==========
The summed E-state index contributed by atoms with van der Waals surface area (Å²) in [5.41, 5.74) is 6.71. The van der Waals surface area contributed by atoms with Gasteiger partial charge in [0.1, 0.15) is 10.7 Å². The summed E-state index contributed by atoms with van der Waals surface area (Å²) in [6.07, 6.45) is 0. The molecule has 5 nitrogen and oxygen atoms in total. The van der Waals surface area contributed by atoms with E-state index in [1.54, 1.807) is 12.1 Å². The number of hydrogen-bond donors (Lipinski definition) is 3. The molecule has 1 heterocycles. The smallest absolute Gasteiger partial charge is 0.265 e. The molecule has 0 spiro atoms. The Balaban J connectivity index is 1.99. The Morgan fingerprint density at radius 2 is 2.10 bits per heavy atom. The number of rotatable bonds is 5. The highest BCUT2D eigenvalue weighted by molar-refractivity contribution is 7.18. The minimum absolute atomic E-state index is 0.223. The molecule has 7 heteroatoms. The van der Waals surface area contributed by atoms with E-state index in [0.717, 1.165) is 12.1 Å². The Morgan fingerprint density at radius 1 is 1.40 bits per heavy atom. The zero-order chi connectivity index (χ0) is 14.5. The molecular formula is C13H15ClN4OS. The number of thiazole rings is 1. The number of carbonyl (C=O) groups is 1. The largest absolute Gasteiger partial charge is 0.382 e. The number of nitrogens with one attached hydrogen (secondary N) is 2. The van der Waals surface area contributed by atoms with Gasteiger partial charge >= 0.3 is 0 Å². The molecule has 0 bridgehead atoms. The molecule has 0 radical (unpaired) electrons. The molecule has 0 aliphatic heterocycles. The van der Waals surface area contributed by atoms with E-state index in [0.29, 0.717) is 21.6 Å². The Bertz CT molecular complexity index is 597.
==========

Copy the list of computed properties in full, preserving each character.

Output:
The summed E-state index contributed by atoms with van der Waals surface area (Å²) in [5.41, 5.74) is 6.71. The van der Waals surface area contributed by atoms with Gasteiger partial charge in [0.1, 0.15) is 10.7 Å². The summed E-state index contributed by atoms with van der Waals surface area (Å²) in [6.07, 6.45) is 0. The molecule has 5 nitrogen and oxygen atoms in total. The van der Waals surface area contributed by atoms with E-state index in [1.54, 1.807) is 12.1 Å². The number of hydrogen-bond donors (Lipinski definition) is 3. The molecule has 1 heterocycles. The smallest absolute Gasteiger partial charge is 0.265 e. The molecule has 0 spiro atoms. The Balaban J connectivity index is 1.99. The Morgan fingerprint density at radius 2 is 2.10 bits per heavy atom. The number of rotatable bonds is 5. The highest BCUT2D eigenvalue weighted by molar-refractivity contribution is 7.18. The minimum absolute atomic E-state index is 0.223. The molecule has 7 heteroatoms. The van der Waals surface area contributed by atoms with E-state index in [0.717, 1.165) is 12.1 Å². The Morgan fingerprint density at radius 1 is 1.40 bits per heavy atom. The zero-order chi connectivity index (χ0) is 14.5. The molecular formula is C13H15ClN4OS. The number of thiazole rings is 1. The number of carbonyl (C=O) groups is 1. The largest absolute Gasteiger partial charge is 0.382 e. The number of nitrogens with one attached hydrogen (secondary N) is 2. The van der Waals surface area contributed by atoms with Gasteiger partial charge >= 0.3 is 0 Å². The molecule has 0 bridgehead atoms. The molecule has 0 radical (unpaired) electrons. The molecule has 0 aliphatic heterocycles. The van der Waals surface area contributed by atoms with E-state index in [0.29, 0.717) is 21.6 Å². The Bertz CT molecular complexity index is 597.